An employment tribunal has rejected claims by a solicitor that he was entitled to a “guaranteed basic salary” of £40,000 and found instead that he was working on a commission basis.
Employment Judge George rejected claims by Ramachandran Saravanan for unauthorised deduction from wages and detriment on the grounds of protected disclosures made against North London law firm Acculegal.
However, he was awarded £1,369 for holidays accrued but not taken.
The tribunal heard that Mr Saravanan was an Indian national, who had qualified as a solicitor in India, and was studying for an LLM as a ‘Tier 4 general student’, which allowed him to work a certain number of hours a week.
A change in the law made it “desirable that he find an employer to sponsor him under Tier 2” – a visa for those offered a skilled job in the UK – and he was sponsored by Acculegal.
Judge George rejected the solicitor’s argument that a binding agreement to pay him £40,000 was created by him applying for the job in response to an advertisement.
“There was no written offer by the respondent and the claimant’s letter of 15 May 2013 accepting the post is consistent with the written terms which we accept were signed at about the date which they bear.”
Judge George said the evidence pointed to a “commission-based agreement with no guaranteed minimum”, including the terms of the written agreement signed in May 2013.
Other evidence was that payments were made to Mr Saravanan in accordance with it, the absence of written requests from him to make payments to bring him up to the “alleged guaranteed minimum” and the fact that the firm’s other caseworkers were “self-employed and paid by commission”.
Dismissing the solicitor’s claim for unauthorised deduction from wages, Judge George said: “Our conclusion that the written agreement does represent the terms which were actually agreed between the parties means that the claimant was not entitled to be paid for any overtime worked – clause 3.2 is entirely clear.
“The unauthorised deduction from wages claim is therefore dismissed insofar as it relates to basic remuneration and overtime.”
The judge then considered whether any of the claims made by Mr Saravanan for detriment on the grounds of whistleblowing or protected disclosure under section 43 of the Employment Rights Act, were justified.
He said that complaints about “no proper heating in the firm and no proper washroom facilities” did not amount to a disclosure that the health and safety of any individual had been endangered and were not made in the public interest.
Complaints that data was being transferred outside the European Economic Area or software licences were not up-to-date did not amount to disclosures of information that the law firm was failing to comply with its legal obligations.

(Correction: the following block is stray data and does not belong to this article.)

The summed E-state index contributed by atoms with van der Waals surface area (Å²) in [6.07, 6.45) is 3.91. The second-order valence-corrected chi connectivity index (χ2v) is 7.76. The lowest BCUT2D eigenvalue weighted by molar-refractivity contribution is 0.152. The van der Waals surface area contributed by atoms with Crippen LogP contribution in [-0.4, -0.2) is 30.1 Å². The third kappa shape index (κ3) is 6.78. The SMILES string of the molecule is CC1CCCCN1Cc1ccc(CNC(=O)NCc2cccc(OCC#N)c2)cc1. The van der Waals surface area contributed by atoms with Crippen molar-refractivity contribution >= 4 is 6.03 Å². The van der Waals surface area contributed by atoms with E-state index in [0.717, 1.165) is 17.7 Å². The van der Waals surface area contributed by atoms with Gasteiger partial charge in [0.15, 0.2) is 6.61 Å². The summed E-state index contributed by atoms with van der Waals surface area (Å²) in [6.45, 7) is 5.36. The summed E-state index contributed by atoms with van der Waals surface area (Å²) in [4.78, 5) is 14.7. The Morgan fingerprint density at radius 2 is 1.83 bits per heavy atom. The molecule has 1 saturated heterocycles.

Judge George rejected further complaints, including that clients from another law firm were being transferred to Acculegal without their consent.
The judge said he was “quite satisfied” that a loan of £10,000 made by Mr Saravanan to help a partner at the firm “travel urgently to India because his father was seriously ill” had been repaid.
He rejected the solicitor’s argument that he was not paid a salary, overtime or holiday pay due to protected disclosures.
“The terms of the agreement were for him to be paid commission and he was paid in accordance with it. He was not paid overtime because he was not entitled to be paid for it.
“Although he should have been paid holiday pay, the reason why he was not paid it was entirely due to what the respondent believed his rights to be and not because of any protected disclosure.”
Judge George dismissed claims that Mr Saravanan’s contract was not renewed in 2016 because of protected disclosures. He said it was because his Certificate of Sponsorship needed to be renewed and he was “not going to bill enough to comply with the minimum income”.
However, the judge said the solicitor was entitled to “that element of his holiday which derived from EU law”, and should be paid a total of £1,369 for annual leave accrued, but not taken.
Judge George said a further claim of unfair dismissal was rejected at an earlier hearing in February 2017, where it was found that Mr Saravanan was not an employee under Section 230(1)(a) of the Employment Rights Act 1996.
Instead he was a worker within the meaning of section 230(1)(b) and the Working Time Regulations 1998. Mr Saravanan withdrew claims of race and religious discrimination.